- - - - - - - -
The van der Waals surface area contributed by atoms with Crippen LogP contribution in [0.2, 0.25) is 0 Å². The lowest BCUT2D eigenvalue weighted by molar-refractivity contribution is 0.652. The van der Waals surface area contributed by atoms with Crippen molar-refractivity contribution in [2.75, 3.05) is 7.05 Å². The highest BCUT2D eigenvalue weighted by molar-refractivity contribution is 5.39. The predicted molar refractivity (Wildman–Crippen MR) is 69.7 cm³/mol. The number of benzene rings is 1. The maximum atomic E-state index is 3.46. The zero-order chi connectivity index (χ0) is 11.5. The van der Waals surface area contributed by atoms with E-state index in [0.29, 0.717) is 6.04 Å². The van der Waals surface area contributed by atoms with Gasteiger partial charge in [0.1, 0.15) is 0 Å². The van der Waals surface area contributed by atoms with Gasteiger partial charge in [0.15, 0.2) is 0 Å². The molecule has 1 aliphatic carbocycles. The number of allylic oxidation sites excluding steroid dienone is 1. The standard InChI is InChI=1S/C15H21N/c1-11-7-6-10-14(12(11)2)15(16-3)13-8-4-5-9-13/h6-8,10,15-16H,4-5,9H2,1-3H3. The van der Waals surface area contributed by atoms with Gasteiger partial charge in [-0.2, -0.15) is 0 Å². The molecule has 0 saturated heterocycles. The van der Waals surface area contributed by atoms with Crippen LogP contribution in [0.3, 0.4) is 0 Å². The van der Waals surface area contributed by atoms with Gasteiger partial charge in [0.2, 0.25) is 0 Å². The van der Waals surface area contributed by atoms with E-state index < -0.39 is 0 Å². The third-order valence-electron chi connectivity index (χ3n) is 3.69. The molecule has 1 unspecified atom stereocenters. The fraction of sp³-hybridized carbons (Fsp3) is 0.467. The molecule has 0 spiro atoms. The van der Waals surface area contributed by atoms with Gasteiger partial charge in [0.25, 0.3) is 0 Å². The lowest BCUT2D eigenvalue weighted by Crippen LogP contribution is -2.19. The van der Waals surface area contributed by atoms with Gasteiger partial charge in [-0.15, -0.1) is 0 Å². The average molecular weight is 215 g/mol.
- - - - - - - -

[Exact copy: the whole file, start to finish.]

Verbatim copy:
The van der Waals surface area contributed by atoms with Crippen LogP contribution in [0.2, 0.25) is 0 Å². The lowest BCUT2D eigenvalue weighted by molar-refractivity contribution is 0.652. The van der Waals surface area contributed by atoms with Crippen molar-refractivity contribution in [2.75, 3.05) is 7.05 Å². The highest BCUT2D eigenvalue weighted by molar-refractivity contribution is 5.39. The predicted molar refractivity (Wildman–Crippen MR) is 69.7 cm³/mol. The number of benzene rings is 1. The maximum atomic E-state index is 3.46. The zero-order chi connectivity index (χ0) is 11.5. The van der Waals surface area contributed by atoms with E-state index in [0.29, 0.717) is 6.04 Å². The van der Waals surface area contributed by atoms with Gasteiger partial charge in [0.1, 0.15) is 0 Å². The van der Waals surface area contributed by atoms with Gasteiger partial charge in [0.15, 0.2) is 0 Å². The molecule has 1 aliphatic carbocycles. The number of allylic oxidation sites excluding steroid dienone is 1. The standard InChI is InChI=1S/C15H21N/c1-11-7-6-10-14(12(11)2)15(16-3)13-8-4-5-9-13/h6-8,10,15-16H,4-5,9H2,1-3H3. The van der Waals surface area contributed by atoms with Gasteiger partial charge in [-0.2, -0.15) is 0 Å². The molecule has 0 saturated heterocycles. The van der Waals surface area contributed by atoms with Crippen LogP contribution in [0.3, 0.4) is 0 Å². The van der Waals surface area contributed by atoms with Gasteiger partial charge in [0.2, 0.25) is 0 Å². The van der Waals surface area contributed by atoms with E-state index < -0.39 is 0 Å². The third-order valence-electron chi connectivity index (χ3n) is 3.69. The molecule has 1 unspecified atom stereocenters. The fraction of sp³-hybridized carbons (Fsp3) is 0.467. The molecule has 0 spiro atoms. The van der Waals surface area contributed by atoms with Gasteiger partial charge in [0.25, 0.3) is 0 Å². The lowest BCUT2D eigenvalue weighted by Crippen LogP contribution is -2.19. The van der Waals surface area contributed by atoms with Gasteiger partial charge in [-0.15, -0.1) is 0 Å². The average molecular weight is 215 g/mol.